Santa Barbara The Gem of The California Coast
Santa Barbara is one of the first places in North America where chocolate was regularly enjoyed by residents.
It is most likely the original Chumash indigenous residents of Santa Barbara who enjoyed chocolate. Raw chocolate would have arrived via active commerce trade routes from Mexico. There is no documentation of this but all things being considered it is highly probably. Salt, for example, from Southern California and Mexico would travel all the way to the Midwest via Indian trade routes and there's proof of this.
For a fact, the early Spanish settlers of Santa Barbara enjoyed chocolate.
Between 1779-1810 Governor Neve of The Santa Barbara Presidio (military fort), would regularly order hot
chocolate. His ledgers sent back to San Blas Mexico are proof Santa Barbara is one of the first places in the USA where
chocolate was regularly consumed.
So the Spanish Governor of the Presidio would regularly order chocolate from Mexico in the supply train. Governor Neve would offer chocolate drinks to visiting dignitaries, local natives and those soldiers that excelled at their duties. Apparently, according to local folklore, visiting Russians from Northern California enjoyed authentic Santa Barbara chocolate made from Oaxacan Mexican raw cacao at a welcome dinner celebration.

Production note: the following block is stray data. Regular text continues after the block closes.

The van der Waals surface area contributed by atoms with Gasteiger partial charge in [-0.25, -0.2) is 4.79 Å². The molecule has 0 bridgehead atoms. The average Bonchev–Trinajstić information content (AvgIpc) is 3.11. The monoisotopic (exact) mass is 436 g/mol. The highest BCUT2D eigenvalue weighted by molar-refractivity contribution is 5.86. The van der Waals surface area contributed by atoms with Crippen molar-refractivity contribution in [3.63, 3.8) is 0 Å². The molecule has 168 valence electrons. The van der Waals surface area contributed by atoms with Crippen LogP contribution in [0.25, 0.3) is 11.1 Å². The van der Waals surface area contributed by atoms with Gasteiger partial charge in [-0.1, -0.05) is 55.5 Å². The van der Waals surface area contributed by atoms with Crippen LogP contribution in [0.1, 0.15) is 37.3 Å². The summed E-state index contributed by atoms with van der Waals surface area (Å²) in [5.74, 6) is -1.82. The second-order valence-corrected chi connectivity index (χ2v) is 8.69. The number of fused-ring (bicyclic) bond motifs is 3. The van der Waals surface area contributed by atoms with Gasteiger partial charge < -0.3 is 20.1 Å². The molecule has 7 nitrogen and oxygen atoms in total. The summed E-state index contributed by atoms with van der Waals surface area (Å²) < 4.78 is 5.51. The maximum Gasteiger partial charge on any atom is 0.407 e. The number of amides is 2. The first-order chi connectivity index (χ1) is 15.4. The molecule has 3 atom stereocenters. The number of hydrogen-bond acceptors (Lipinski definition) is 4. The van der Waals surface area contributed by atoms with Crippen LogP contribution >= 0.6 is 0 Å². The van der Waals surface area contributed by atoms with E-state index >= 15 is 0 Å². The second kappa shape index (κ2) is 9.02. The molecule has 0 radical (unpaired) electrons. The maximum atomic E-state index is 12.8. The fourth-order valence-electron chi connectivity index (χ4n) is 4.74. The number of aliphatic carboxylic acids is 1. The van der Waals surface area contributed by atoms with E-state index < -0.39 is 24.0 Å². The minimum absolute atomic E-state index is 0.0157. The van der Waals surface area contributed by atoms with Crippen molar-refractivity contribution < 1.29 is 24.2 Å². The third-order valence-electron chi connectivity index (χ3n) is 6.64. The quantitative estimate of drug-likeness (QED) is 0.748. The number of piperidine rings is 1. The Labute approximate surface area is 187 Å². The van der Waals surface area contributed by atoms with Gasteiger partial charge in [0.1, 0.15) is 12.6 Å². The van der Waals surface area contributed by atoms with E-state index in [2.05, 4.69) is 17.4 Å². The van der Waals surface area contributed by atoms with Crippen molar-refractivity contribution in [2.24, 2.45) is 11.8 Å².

We have shared this illustrious history to the rest of the world with the Santa Barbara Chocolate logo which is on our company T-shirts. Our logo merges the imagery of the city's illustrious history with today. The scene depicts Juan Cabrillo's landing at East Beach but in modern day Santa Barbara.
Barbara has a deep rooted connection with the past through
chocolate. If you think about it, Santa Barbara is one of the original
chocolate cities of the USA, and this is probably why Santa Barbara
today is a chocolate tourist destination with so many famous chocolatiers
located here... well maybe it is also because they all opt to use the best chocolate couverture available. :)
If you would like to learn more, here are two articles which support this discussion.